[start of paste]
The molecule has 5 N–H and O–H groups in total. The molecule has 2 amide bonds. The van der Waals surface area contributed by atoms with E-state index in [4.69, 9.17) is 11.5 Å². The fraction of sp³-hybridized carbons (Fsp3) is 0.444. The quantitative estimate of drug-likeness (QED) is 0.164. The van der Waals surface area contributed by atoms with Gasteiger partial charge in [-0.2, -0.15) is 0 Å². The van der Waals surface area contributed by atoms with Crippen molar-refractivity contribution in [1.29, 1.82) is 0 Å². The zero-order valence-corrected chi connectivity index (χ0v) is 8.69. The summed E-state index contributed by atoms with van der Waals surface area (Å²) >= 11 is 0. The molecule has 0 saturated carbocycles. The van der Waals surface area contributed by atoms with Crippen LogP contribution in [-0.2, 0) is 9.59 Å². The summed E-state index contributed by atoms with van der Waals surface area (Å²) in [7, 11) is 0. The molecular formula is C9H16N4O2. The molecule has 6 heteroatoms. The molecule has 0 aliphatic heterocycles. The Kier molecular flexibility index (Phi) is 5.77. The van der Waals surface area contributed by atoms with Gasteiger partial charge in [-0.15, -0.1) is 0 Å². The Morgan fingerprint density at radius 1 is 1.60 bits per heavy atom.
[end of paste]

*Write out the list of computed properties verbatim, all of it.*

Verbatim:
The molecule has 5 N–H and O–H groups in total. The molecule has 2 amide bonds. The van der Waals surface area contributed by atoms with E-state index in [4.69, 9.17) is 11.5 Å². The fraction of sp³-hybridized carbons (Fsp3) is 0.444. The quantitative estimate of drug-likeness (QED) is 0.164. The van der Waals surface area contributed by atoms with Gasteiger partial charge in [-0.2, -0.15) is 0 Å². The van der Waals surface area contributed by atoms with Crippen molar-refractivity contribution in [1.29, 1.82) is 0 Å². The zero-order valence-corrected chi connectivity index (χ0v) is 8.69. The summed E-state index contributed by atoms with van der Waals surface area (Å²) >= 11 is 0. The molecule has 0 saturated carbocycles. The van der Waals surface area contributed by atoms with Crippen LogP contribution in [-0.2, 0) is 9.59 Å². The summed E-state index contributed by atoms with van der Waals surface area (Å²) in [7, 11) is 0. The molecular formula is C9H16N4O2. The molecule has 6 heteroatoms. The molecule has 0 aliphatic heterocycles. The Kier molecular flexibility index (Phi) is 5.77. The van der Waals surface area contributed by atoms with Gasteiger partial charge in [-0.15, -0.1) is 0 Å². The Morgan fingerprint density at radius 1 is 1.60 bits per heavy atom.